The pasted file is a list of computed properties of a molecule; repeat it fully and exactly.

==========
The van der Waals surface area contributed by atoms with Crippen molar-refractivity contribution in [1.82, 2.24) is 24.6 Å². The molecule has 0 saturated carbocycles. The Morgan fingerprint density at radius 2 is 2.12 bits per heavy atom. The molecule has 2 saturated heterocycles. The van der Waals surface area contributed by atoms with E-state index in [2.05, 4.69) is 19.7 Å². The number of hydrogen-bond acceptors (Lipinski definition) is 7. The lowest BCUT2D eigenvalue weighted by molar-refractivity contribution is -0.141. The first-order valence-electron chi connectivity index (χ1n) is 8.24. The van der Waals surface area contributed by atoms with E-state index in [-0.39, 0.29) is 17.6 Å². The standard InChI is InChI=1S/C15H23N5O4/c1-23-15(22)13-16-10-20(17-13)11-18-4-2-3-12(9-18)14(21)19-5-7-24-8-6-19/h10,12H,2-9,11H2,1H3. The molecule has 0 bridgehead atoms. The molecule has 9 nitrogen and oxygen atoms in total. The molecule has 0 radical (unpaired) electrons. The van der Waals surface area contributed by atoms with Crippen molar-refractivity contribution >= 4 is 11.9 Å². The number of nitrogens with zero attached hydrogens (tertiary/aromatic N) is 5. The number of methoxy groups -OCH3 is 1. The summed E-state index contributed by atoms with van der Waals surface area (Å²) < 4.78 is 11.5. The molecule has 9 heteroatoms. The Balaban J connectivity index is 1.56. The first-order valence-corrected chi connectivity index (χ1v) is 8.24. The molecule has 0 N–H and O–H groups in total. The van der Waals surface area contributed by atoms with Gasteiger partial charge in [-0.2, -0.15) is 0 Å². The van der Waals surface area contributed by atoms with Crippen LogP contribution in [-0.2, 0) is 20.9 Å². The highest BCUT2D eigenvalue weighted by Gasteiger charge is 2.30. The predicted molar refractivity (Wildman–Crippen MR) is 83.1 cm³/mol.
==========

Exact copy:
The van der Waals surface area contributed by atoms with Crippen molar-refractivity contribution in [1.82, 2.24) is 24.6 Å². The molecule has 0 saturated carbocycles. The Morgan fingerprint density at radius 2 is 2.12 bits per heavy atom. The molecule has 2 saturated heterocycles. The van der Waals surface area contributed by atoms with E-state index in [2.05, 4.69) is 19.7 Å². The number of hydrogen-bond acceptors (Lipinski definition) is 7. The lowest BCUT2D eigenvalue weighted by molar-refractivity contribution is -0.141. The first-order valence-electron chi connectivity index (χ1n) is 8.24. The van der Waals surface area contributed by atoms with E-state index in [-0.39, 0.29) is 17.6 Å². The standard InChI is InChI=1S/C15H23N5O4/c1-23-15(22)13-16-10-20(17-13)11-18-4-2-3-12(9-18)14(21)19-5-7-24-8-6-19/h10,12H,2-9,11H2,1H3. The molecule has 0 bridgehead atoms. The molecule has 9 nitrogen and oxygen atoms in total. The molecule has 0 radical (unpaired) electrons. The van der Waals surface area contributed by atoms with Crippen molar-refractivity contribution >= 4 is 11.9 Å². The number of nitrogens with zero attached hydrogens (tertiary/aromatic N) is 5. The number of methoxy groups -OCH3 is 1. The summed E-state index contributed by atoms with van der Waals surface area (Å²) < 4.78 is 11.5. The molecule has 9 heteroatoms. The Balaban J connectivity index is 1.56. The first-order valence-corrected chi connectivity index (χ1v) is 8.24. The molecule has 0 N–H and O–H groups in total. The van der Waals surface area contributed by atoms with Gasteiger partial charge in [-0.2, -0.15) is 0 Å². The van der Waals surface area contributed by atoms with Crippen LogP contribution in [-0.2, 0) is 20.9 Å². The highest BCUT2D eigenvalue weighted by Gasteiger charge is 2.30. The predicted molar refractivity (Wildman–Crippen MR) is 83.1 cm³/mol.